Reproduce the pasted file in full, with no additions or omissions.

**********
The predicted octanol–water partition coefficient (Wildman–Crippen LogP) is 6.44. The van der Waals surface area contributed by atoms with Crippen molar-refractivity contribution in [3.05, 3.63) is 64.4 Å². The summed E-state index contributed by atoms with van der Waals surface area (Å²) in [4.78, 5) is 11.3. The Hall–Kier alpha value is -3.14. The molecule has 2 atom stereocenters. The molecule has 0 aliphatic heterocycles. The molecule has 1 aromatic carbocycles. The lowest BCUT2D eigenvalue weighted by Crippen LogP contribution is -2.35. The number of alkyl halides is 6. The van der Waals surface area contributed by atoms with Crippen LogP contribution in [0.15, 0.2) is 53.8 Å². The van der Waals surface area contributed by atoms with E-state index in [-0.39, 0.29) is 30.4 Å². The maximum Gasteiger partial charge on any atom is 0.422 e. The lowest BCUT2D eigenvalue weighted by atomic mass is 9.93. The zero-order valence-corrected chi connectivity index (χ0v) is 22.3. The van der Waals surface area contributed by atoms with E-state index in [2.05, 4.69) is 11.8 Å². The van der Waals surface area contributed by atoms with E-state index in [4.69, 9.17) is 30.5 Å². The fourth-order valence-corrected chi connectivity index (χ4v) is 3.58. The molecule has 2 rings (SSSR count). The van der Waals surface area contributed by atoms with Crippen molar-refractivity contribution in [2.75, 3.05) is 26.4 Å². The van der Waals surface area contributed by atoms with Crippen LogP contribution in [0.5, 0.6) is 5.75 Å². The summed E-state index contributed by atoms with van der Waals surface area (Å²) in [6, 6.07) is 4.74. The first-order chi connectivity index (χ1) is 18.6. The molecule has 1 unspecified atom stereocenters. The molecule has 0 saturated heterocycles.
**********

The predicted octanol–water partition coefficient (Wildman–Crippen LogP) is 6.44. The van der Waals surface area contributed by atoms with Crippen molar-refractivity contribution in [3.05, 3.63) is 64.4 Å². The summed E-state index contributed by atoms with van der Waals surface area (Å²) in [4.78, 5) is 11.3. The Hall–Kier alpha value is -3.14. The molecule has 2 atom stereocenters. The molecule has 0 aliphatic heterocycles. The molecule has 1 aromatic carbocycles. The lowest BCUT2D eigenvalue weighted by Crippen LogP contribution is -2.35. The number of alkyl halides is 6. The van der Waals surface area contributed by atoms with Crippen LogP contribution in [0.15, 0.2) is 53.8 Å². The van der Waals surface area contributed by atoms with E-state index in [-0.39, 0.29) is 30.4 Å². The maximum Gasteiger partial charge on any atom is 0.422 e. The lowest BCUT2D eigenvalue weighted by atomic mass is 9.93. The zero-order valence-corrected chi connectivity index (χ0v) is 22.3. The van der Waals surface area contributed by atoms with E-state index in [2.05, 4.69) is 11.8 Å². The van der Waals surface area contributed by atoms with E-state index in [4.69, 9.17) is 30.5 Å². The fourth-order valence-corrected chi connectivity index (χ4v) is 3.58. The molecule has 2 rings (SSSR count). The van der Waals surface area contributed by atoms with Crippen molar-refractivity contribution in [2.75, 3.05) is 26.4 Å². The van der Waals surface area contributed by atoms with Crippen LogP contribution in [0.5, 0.6) is 5.75 Å². The summed E-state index contributed by atoms with van der Waals surface area (Å²) in [6, 6.07) is 4.74. The first-order chi connectivity index (χ1) is 18.6. The molecule has 1 unspecified atom stereocenters. The molecule has 0 saturated heterocycles.